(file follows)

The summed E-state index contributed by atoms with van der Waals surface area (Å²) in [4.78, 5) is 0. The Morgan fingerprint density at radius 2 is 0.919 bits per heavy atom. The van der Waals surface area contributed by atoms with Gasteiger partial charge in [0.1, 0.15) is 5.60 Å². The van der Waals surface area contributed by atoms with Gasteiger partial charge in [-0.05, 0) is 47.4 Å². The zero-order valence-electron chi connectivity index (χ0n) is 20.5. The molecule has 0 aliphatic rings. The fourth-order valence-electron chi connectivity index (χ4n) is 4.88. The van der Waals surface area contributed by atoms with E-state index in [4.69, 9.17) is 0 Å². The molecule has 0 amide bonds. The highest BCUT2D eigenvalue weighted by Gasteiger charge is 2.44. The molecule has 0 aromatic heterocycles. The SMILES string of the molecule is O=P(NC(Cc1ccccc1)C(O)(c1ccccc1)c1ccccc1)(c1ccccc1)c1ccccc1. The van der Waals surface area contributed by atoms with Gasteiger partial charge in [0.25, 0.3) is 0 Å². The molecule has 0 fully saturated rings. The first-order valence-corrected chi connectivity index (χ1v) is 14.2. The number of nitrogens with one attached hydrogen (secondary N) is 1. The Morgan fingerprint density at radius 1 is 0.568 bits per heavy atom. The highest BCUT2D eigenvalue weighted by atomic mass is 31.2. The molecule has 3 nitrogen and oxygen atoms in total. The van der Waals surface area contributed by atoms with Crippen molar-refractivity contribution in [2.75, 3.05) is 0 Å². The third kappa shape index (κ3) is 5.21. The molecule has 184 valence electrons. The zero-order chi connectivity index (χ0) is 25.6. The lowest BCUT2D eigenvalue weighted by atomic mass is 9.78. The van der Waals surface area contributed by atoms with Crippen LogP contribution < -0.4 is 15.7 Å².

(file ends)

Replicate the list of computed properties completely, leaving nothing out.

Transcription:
The summed E-state index contributed by atoms with van der Waals surface area (Å²) in [4.78, 5) is 0. The Morgan fingerprint density at radius 2 is 0.919 bits per heavy atom. The van der Waals surface area contributed by atoms with Gasteiger partial charge in [0.1, 0.15) is 5.60 Å². The van der Waals surface area contributed by atoms with Gasteiger partial charge in [-0.05, 0) is 47.4 Å². The zero-order valence-electron chi connectivity index (χ0n) is 20.5. The molecule has 0 aliphatic rings. The fourth-order valence-electron chi connectivity index (χ4n) is 4.88. The van der Waals surface area contributed by atoms with E-state index in [4.69, 9.17) is 0 Å². The molecule has 0 amide bonds. The highest BCUT2D eigenvalue weighted by Gasteiger charge is 2.44. The molecule has 0 aromatic heterocycles. The SMILES string of the molecule is O=P(NC(Cc1ccccc1)C(O)(c1ccccc1)c1ccccc1)(c1ccccc1)c1ccccc1. The van der Waals surface area contributed by atoms with Gasteiger partial charge in [0.25, 0.3) is 0 Å². The molecule has 0 fully saturated rings. The first-order valence-corrected chi connectivity index (χ1v) is 14.2. The number of nitrogens with one attached hydrogen (secondary N) is 1. The Morgan fingerprint density at radius 1 is 0.568 bits per heavy atom. The highest BCUT2D eigenvalue weighted by atomic mass is 31.2. The molecule has 3 nitrogen and oxygen atoms in total. The van der Waals surface area contributed by atoms with Crippen molar-refractivity contribution in [2.75, 3.05) is 0 Å². The third kappa shape index (κ3) is 5.21. The molecule has 184 valence electrons. The zero-order chi connectivity index (χ0) is 25.6. The lowest BCUT2D eigenvalue weighted by atomic mass is 9.78. The van der Waals surface area contributed by atoms with Crippen LogP contribution < -0.4 is 15.7 Å².